Later, in his office, where bulging shelves of books line the walls, Markovits reflected on the afternoon's excitement.

"I'm so flattered, and I'm so humbled, and I'm so honored," he said.

"It was perfect that it happened in the sports class," Markovits continued. "I love that class. Sports is still not treated with the same academic respect. I am very committed to fighting that."

Markovits called himself an "LSA man," referring to his joint appointment with the German and political science departments and his partnership with the sociology department in developing the sports course.

"I'm using sports as a vehicle to explain and illustrate larger social and political phenomenon," Markovits said. "You can do this with film, once can do this with pretty much anything that you study at a university. It so happens that sport, to me, is a very good vehicle to look at all these things."

"It's not just a class about schmoozing about the Yankees," he said.

Still, the topic attracts students to the class in droves.

Rackham student Jeffrey Luppes is one of two GSIs who are assisting Markovits with the course for the second time and was one of the students who nominated Markovits for the Golden Apple. The committee accepts nominations from the student body.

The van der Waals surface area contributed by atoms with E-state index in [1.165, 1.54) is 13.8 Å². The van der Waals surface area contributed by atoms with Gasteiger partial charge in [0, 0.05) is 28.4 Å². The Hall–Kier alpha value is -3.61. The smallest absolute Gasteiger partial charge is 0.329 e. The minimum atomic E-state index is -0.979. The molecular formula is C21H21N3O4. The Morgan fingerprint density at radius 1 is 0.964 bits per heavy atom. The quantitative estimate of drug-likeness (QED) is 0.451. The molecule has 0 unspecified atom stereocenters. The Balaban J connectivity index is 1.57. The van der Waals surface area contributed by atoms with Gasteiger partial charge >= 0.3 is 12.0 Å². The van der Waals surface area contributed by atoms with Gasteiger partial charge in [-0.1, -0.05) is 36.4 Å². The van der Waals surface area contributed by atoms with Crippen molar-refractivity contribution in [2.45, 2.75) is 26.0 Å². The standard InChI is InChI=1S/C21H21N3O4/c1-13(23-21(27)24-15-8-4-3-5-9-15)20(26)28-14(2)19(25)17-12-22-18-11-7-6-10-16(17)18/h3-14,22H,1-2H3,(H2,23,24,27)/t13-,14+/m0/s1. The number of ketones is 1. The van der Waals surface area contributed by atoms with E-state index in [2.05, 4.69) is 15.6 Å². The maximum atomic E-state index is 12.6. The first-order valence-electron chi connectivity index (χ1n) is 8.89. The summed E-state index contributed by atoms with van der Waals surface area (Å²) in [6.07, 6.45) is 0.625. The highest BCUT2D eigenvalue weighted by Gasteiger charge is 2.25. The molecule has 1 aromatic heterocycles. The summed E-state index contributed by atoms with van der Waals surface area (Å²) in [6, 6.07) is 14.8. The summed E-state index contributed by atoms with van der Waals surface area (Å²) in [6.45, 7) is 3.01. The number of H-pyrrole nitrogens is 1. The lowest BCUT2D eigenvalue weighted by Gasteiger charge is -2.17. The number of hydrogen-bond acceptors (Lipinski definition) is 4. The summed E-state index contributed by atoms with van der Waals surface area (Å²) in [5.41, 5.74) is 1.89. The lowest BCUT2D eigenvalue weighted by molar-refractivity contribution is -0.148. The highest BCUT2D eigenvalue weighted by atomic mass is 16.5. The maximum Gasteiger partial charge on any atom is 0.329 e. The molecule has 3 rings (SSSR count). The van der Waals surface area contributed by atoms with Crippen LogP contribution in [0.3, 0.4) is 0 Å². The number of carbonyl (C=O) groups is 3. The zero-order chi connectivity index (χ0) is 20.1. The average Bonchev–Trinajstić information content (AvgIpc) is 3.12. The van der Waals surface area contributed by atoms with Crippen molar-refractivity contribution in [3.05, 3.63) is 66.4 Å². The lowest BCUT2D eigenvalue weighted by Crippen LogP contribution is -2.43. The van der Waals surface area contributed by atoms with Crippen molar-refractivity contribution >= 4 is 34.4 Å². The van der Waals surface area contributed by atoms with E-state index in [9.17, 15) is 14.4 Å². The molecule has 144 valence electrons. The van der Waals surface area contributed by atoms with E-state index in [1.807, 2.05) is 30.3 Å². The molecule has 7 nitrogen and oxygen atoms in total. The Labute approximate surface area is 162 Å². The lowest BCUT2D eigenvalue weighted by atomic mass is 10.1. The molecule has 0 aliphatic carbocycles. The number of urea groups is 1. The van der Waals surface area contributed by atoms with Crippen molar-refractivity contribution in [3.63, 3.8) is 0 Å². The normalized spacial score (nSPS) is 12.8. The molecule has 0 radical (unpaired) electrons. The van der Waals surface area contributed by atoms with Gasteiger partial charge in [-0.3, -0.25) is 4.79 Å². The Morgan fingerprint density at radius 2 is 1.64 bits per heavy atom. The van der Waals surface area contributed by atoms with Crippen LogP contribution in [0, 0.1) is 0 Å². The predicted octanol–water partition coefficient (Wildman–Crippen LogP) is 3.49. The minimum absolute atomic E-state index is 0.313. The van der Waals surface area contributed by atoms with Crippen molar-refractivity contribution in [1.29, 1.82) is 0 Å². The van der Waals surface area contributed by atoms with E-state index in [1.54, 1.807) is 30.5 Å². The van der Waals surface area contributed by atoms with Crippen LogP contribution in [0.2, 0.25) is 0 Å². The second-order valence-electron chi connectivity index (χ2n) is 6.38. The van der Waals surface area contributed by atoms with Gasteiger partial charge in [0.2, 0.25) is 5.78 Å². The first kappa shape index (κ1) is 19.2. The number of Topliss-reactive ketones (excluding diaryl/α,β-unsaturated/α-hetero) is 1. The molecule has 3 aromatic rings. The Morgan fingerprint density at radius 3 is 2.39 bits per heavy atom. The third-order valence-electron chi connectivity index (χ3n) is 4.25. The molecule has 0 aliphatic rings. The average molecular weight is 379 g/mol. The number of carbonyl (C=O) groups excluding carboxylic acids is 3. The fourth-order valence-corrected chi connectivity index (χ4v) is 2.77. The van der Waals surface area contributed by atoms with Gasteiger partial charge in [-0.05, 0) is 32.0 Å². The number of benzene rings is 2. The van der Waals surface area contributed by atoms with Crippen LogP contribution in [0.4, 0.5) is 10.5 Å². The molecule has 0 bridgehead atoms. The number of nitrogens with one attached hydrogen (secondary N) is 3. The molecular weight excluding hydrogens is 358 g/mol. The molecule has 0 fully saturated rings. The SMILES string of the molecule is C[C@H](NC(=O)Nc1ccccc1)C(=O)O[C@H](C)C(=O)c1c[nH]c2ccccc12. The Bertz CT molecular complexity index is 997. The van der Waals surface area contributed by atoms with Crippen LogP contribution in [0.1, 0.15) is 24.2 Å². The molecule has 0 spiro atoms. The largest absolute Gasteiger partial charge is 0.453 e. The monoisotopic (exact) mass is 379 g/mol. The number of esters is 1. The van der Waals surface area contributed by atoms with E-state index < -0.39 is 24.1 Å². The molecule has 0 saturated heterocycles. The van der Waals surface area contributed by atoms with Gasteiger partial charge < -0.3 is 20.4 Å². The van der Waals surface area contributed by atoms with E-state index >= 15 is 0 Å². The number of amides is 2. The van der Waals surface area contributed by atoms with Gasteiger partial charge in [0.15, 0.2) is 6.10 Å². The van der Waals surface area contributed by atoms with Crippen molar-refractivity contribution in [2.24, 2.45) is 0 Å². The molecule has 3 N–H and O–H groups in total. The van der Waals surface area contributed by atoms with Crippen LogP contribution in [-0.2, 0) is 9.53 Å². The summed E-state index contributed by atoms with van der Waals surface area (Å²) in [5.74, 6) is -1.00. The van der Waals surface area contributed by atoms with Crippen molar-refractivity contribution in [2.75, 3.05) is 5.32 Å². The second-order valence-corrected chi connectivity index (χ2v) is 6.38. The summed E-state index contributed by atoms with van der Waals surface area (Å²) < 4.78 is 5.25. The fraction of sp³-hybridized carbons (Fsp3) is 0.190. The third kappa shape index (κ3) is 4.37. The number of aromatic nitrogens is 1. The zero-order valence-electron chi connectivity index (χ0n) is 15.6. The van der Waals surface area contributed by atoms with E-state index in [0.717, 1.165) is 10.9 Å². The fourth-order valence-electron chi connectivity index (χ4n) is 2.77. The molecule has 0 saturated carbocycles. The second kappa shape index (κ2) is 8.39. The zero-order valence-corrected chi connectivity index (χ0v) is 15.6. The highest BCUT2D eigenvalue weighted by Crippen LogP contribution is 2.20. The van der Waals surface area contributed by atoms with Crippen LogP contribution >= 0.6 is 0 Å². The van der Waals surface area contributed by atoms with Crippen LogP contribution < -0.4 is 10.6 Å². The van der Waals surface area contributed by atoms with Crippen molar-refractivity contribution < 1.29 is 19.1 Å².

Luppes said that the first few weeks of the class are hardest on the GSIs because of the number of students who want to enroll. He said it isn't uncommon for waitlists for discussion sections to include more than 10 people each.

"His excitement is genuine, and it's infectious," Luppes said of Markovits's passion for his material. "He makes students want to learn more about the topic and understand it like he does."

Luppes said Markovits extends this enthusiasm beyond the classroom and is quick to write a recommendation for a student.

"Everyone knows him in the German political world, so if you have his recommendation, you'll probably get what you're applying for," he said. "His voice carries a lot of weight."

According to Bronstein, though, Markovits popularity doesn't come from letting students slack off.

"Students look to him because he is challenging," Bronstein said, citing the nominations that SHOUT received on behalf of Markovits.

In addition to his mid-lecture visit, Markovits received an assignment from SHOUT: to give his ideal last lecture. Bronstein explained that this is a cornerstone of the Golden Apple award because it gives all students the opportunity to listen to a professor who they may never have the opportunity to take a class with. Markovits will deliver his ideal last lecture on April 12 at 8 p.m. in Rackham Auditorium.

Recent recipients of the award include English professor Eric Rabkin in 2006, English professor John Rubadeau in 2005 and history professor Matt Lassiter in 2004. The Golden Apple has been awarded since 1991, when psychology professor Drew Westen won the first one.